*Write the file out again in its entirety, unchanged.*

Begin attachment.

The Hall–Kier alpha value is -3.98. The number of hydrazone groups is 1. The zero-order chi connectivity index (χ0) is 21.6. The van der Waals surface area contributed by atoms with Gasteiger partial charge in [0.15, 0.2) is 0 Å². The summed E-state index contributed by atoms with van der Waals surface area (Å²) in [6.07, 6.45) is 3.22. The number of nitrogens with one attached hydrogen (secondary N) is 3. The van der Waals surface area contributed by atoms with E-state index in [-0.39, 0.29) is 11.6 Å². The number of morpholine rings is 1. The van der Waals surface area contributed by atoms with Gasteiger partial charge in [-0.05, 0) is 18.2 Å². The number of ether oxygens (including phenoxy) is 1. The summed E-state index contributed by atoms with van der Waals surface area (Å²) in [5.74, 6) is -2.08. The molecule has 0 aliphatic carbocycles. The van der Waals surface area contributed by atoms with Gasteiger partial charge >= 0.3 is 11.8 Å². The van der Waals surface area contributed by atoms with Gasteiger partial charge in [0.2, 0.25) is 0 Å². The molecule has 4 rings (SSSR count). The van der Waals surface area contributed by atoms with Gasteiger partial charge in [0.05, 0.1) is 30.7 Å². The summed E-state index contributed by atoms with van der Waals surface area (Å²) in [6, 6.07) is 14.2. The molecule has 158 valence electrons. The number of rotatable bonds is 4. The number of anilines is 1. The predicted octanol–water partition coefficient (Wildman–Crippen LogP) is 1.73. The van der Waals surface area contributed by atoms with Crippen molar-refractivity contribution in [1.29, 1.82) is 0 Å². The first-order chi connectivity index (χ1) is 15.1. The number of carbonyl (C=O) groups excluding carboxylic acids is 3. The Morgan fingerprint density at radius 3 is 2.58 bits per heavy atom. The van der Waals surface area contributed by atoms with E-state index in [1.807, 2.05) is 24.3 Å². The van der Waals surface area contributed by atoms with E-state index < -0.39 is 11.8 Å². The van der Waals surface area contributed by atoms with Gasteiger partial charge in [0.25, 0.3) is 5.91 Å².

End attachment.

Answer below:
The Hall–Kier alpha value is -3.98. The number of hydrazone groups is 1. The zero-order chi connectivity index (χ0) is 21.6. The van der Waals surface area contributed by atoms with Gasteiger partial charge in [0.15, 0.2) is 0 Å². The summed E-state index contributed by atoms with van der Waals surface area (Å²) in [6.07, 6.45) is 3.22. The number of nitrogens with one attached hydrogen (secondary N) is 3. The van der Waals surface area contributed by atoms with E-state index in [-0.39, 0.29) is 11.6 Å². The number of morpholine rings is 1. The van der Waals surface area contributed by atoms with Gasteiger partial charge in [-0.05, 0) is 18.2 Å². The number of ether oxygens (including phenoxy) is 1. The summed E-state index contributed by atoms with van der Waals surface area (Å²) in [5.74, 6) is -2.08. The molecule has 0 aliphatic carbocycles. The van der Waals surface area contributed by atoms with Gasteiger partial charge >= 0.3 is 11.8 Å². The van der Waals surface area contributed by atoms with Gasteiger partial charge in [0.2, 0.25) is 0 Å². The molecule has 4 rings (SSSR count). The van der Waals surface area contributed by atoms with Gasteiger partial charge in [0.05, 0.1) is 30.7 Å². The summed E-state index contributed by atoms with van der Waals surface area (Å²) in [6, 6.07) is 14.2. The molecule has 158 valence electrons. The number of rotatable bonds is 4. The number of anilines is 1. The predicted octanol–water partition coefficient (Wildman–Crippen LogP) is 1.73. The van der Waals surface area contributed by atoms with Crippen molar-refractivity contribution in [1.29, 1.82) is 0 Å². The first-order chi connectivity index (χ1) is 15.1. The number of carbonyl (C=O) groups excluding carboxylic acids is 3. The Morgan fingerprint density at radius 3 is 2.58 bits per heavy atom. The van der Waals surface area contributed by atoms with E-state index in [1.807, 2.05) is 24.3 Å². The van der Waals surface area contributed by atoms with E-state index < -0.39 is 11.8 Å². The van der Waals surface area contributed by atoms with Gasteiger partial charge in [0.25, 0.3) is 5.91 Å².